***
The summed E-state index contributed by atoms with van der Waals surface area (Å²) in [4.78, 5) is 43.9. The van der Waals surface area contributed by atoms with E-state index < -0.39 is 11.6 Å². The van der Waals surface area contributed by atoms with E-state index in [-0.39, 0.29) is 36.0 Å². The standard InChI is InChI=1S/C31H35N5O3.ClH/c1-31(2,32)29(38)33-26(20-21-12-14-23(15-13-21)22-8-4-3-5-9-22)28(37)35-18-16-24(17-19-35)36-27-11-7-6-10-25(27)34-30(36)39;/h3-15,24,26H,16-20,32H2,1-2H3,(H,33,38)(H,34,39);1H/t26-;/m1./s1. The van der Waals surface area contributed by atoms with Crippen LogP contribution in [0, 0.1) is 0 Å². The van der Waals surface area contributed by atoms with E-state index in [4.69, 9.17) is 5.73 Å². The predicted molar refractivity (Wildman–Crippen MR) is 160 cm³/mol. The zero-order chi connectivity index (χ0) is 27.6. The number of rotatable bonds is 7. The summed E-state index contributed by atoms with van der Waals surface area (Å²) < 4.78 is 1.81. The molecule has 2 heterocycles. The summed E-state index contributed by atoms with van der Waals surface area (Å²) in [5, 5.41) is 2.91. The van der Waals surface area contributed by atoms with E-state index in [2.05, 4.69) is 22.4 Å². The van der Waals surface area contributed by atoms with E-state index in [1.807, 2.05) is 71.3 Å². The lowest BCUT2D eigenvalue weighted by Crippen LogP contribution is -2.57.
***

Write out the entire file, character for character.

The summed E-state index contributed by atoms with van der Waals surface area (Å²) in [4.78, 5) is 43.9. The van der Waals surface area contributed by atoms with E-state index < -0.39 is 11.6 Å². The van der Waals surface area contributed by atoms with E-state index in [-0.39, 0.29) is 36.0 Å². The standard InChI is InChI=1S/C31H35N5O3.ClH/c1-31(2,32)29(38)33-26(20-21-12-14-23(15-13-21)22-8-4-3-5-9-22)28(37)35-18-16-24(17-19-35)36-27-11-7-6-10-25(27)34-30(36)39;/h3-15,24,26H,16-20,32H2,1-2H3,(H,33,38)(H,34,39);1H/t26-;/m1./s1. The van der Waals surface area contributed by atoms with Crippen LogP contribution in [0, 0.1) is 0 Å². The van der Waals surface area contributed by atoms with E-state index in [4.69, 9.17) is 5.73 Å². The predicted molar refractivity (Wildman–Crippen MR) is 160 cm³/mol. The zero-order chi connectivity index (χ0) is 27.6. The number of rotatable bonds is 7. The summed E-state index contributed by atoms with van der Waals surface area (Å²) < 4.78 is 1.81. The molecule has 2 heterocycles. The summed E-state index contributed by atoms with van der Waals surface area (Å²) in [5, 5.41) is 2.91. The van der Waals surface area contributed by atoms with E-state index in [2.05, 4.69) is 22.4 Å². The van der Waals surface area contributed by atoms with E-state index in [1.807, 2.05) is 71.3 Å². The lowest BCUT2D eigenvalue weighted by Crippen LogP contribution is -2.57.